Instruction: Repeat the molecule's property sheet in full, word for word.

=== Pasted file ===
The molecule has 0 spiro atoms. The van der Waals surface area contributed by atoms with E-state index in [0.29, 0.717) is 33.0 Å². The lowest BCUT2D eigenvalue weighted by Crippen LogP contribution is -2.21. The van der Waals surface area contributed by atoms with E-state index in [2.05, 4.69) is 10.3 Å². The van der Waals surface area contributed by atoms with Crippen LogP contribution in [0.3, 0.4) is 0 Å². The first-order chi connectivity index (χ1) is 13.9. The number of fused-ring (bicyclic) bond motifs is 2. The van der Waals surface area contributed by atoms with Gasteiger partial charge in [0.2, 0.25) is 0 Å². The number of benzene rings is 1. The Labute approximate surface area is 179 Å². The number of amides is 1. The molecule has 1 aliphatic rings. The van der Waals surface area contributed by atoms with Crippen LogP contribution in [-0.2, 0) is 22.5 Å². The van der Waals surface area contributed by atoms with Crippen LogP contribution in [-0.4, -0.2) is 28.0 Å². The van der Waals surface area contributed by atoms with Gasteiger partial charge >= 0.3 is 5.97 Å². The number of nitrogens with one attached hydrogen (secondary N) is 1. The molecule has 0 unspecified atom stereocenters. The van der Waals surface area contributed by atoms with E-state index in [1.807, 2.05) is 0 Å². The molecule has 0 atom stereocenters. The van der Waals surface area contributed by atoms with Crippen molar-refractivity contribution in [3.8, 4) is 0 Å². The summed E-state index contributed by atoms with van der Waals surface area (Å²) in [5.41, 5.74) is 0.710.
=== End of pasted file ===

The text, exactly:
The molecule has 0 spiro atoms. The van der Waals surface area contributed by atoms with E-state index in [0.29, 0.717) is 33.0 Å². The lowest BCUT2D eigenvalue weighted by Crippen LogP contribution is -2.21. The van der Waals surface area contributed by atoms with E-state index in [2.05, 4.69) is 10.3 Å². The van der Waals surface area contributed by atoms with Crippen LogP contribution in [0.3, 0.4) is 0 Å². The first-order chi connectivity index (χ1) is 13.9. The number of fused-ring (bicyclic) bond motifs is 2. The van der Waals surface area contributed by atoms with Gasteiger partial charge in [0.2, 0.25) is 0 Å². The number of benzene rings is 1. The Labute approximate surface area is 179 Å². The number of amides is 1. The molecule has 1 aliphatic rings. The van der Waals surface area contributed by atoms with Crippen LogP contribution in [-0.2, 0) is 22.5 Å². The van der Waals surface area contributed by atoms with Crippen LogP contribution in [-0.4, -0.2) is 28.0 Å². The van der Waals surface area contributed by atoms with Gasteiger partial charge >= 0.3 is 5.97 Å². The number of nitrogens with one attached hydrogen (secondary N) is 1. The molecule has 0 unspecified atom stereocenters. The van der Waals surface area contributed by atoms with E-state index in [1.807, 2.05) is 0 Å². The molecule has 0 atom stereocenters. The van der Waals surface area contributed by atoms with Crippen molar-refractivity contribution in [3.8, 4) is 0 Å². The summed E-state index contributed by atoms with van der Waals surface area (Å²) in [5.41, 5.74) is 0.710.